The finale of the band’s powerful debut album and the A-side to their recent cover of Converge’s “Concubine” presents an intense, insightful examination of self-awareness and societal bias.
Among heavy music’s breakout collectives in 2021, UK mathcore brutalizers Pupil Slicer have solidified their rank with their incendiary full length debut with the March release of Mirrors. A bold, brilliant concoction of unconventional rhythms, well-honed hostility, and dynamic instrumentation have earned the trio lofty comparisons to bands like Converge, Botch and The Dillinger Escape Plan without superlative. Flexing an obvious ability to make sense of complicated song structure results in a 12-track effort that is an unpredictable as it is undeniable.
As a result, the band has not only surfaced as the greater radar of metal, but have already become part of the ‘Album of the Year’ kinds of discussion while simultaneously cementing their first ever tour throughout Europe & the UK in support of juggernaut, Rolo Tomassi – an accomplishment usually in line with a band with longer tenure.
Yet despite the band’s relatively recent arrival, Pupil Slicer have emphatically displayed a unique prowess that clearly suggests this is their space. Tracks like “Wounds Upon My Skin” and “Interlocutor” were menacing assertions of musical muscle – stanzas that bridged grindcore, death metal, and syncopated rhythms in a way that was chaotic, caustic, and plainly – fucking cool.
Rounding out what has been a banner year for the band, Pupil Slicer have unveiled another presentation from their full length introduction with the latest visual for their album finale in, “Collective Unconscious”. A six-minute odyssey complete with jazzy verses that build to crushing crescendos, a violent vocal performance from Katie Davies, and potent personal nexus that adds to the authenticity of the track make the cut a powerful punctuation to Mirrors. To mark the release of the latest visual, the band has released the track as the A-side of their recent Converge cover the Jane Doe classic, “Concubine” which was captured from their recent live Pulse of the Maggots performance that premiered on Knotfest.com.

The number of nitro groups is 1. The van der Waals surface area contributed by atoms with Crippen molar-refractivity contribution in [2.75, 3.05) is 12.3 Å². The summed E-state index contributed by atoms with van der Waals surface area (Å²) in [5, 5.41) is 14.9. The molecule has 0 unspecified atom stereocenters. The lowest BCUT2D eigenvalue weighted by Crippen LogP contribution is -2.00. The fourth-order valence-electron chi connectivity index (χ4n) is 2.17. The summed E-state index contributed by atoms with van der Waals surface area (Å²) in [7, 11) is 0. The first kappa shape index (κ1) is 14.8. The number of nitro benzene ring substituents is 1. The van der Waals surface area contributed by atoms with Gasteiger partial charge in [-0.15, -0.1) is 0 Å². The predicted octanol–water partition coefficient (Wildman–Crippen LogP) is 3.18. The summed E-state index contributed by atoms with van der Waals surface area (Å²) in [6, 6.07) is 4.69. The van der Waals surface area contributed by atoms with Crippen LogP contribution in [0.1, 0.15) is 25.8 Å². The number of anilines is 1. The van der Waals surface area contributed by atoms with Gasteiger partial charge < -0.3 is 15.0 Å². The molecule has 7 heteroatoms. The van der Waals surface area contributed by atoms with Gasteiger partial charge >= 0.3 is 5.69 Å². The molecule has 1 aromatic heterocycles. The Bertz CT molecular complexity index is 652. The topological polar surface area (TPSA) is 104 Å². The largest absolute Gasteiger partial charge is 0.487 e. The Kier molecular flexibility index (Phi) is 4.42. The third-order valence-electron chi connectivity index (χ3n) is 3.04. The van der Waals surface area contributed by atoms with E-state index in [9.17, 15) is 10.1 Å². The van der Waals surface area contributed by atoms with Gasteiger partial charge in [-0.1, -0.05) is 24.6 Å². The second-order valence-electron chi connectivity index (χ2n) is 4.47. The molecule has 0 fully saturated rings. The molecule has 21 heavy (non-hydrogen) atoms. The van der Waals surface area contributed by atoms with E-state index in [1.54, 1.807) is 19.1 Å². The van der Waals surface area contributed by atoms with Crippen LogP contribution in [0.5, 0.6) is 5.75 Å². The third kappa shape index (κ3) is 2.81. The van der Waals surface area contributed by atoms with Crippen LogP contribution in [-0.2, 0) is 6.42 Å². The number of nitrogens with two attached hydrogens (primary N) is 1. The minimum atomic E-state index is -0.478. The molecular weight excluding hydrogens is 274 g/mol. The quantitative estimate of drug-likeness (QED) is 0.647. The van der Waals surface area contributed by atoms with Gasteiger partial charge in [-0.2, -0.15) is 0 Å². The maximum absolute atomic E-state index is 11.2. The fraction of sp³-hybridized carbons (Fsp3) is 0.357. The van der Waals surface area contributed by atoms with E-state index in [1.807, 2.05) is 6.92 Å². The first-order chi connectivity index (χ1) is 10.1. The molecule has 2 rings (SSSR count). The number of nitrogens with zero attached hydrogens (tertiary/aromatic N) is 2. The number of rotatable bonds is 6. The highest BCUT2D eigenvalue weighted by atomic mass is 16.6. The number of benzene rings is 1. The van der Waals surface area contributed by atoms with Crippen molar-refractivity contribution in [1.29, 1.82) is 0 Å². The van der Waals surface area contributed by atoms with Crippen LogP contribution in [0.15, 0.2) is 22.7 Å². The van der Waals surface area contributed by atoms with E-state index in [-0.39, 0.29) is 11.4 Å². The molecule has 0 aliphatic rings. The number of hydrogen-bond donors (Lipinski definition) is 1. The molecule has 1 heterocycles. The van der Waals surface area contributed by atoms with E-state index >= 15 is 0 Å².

The band’s bassist Luke Fabian detailed the conceptual thinking that inspired the visual. “The video was shot with highly talented David Gregory and James Morgan, who have recently also completed an awesome series of videos for Rolo Tomassi, that are well worth checking out. The concept was to play in a grand, formal space in a public setting, but with the absence of an audience which we felt might create an interesting juxtaposition.
During an era of empty venues and socially-distanced engagement, the resulting scenario captured on film resonates as very relevant. Fabian continues, “We shot very locally to my home in Chatham, Kent and used the local theatre – The Central Theatre, which has an amazing interior and was originally built as a music hall in 1899. It was great to source a location locally and showcase this beautiful and historic venue. Treading the boards on the stage in formal ware, was an odd, surreal experience for Slicer but paired with dancer – Liam Hill’s work, we hope the overall effect is a memorable, stylistic, and ultimately, complimentary visual for the track.”
As for source material for such a potent track, Pupil Slicer’s voice and guitarist Katie Davies explained the highly personal exploration of such a loaded song. Confronting her own personal bias, she details the reality of societal bias as it pertains to transphobia and how that permeates in a way that establishes a concerning status quo.
“The song is about coming to terms with being trans and the amount of vitriol and unconscious bias in society around it, as well as my own internalised transphobia. Basically after realising I was trans there wasn’t any way to un-learn that fact, so there was only one option: going forward despite knowing how hard things could be. The idea of the majority of society being conditioned from birth to laugh at and dismiss everything about trans people, and there being no willing to learn about struggles or to try to help. The way most media paints trans people is as sexual predators, just plain delusional or a threat to everyone around them. A way of coping became dissociation; disconnecting from what people say and how you feel so that the negativity can’t affect you as much, distancing yourself from your own feelings as much as you can so that you don’t feel anything either way.”
“Collective Unconscious” is currently available via Prosthetic Records along Pupil Slicer’s cover of Converge’s “Concubine” and the Mirrors’ b-side, “Mirrors are More Fun Than Television”. The release can be streamed/downloaded – HERE
Tickets for the 2022 trek with Rolo Tomassi and Pupil Slicer can be purchased – HERE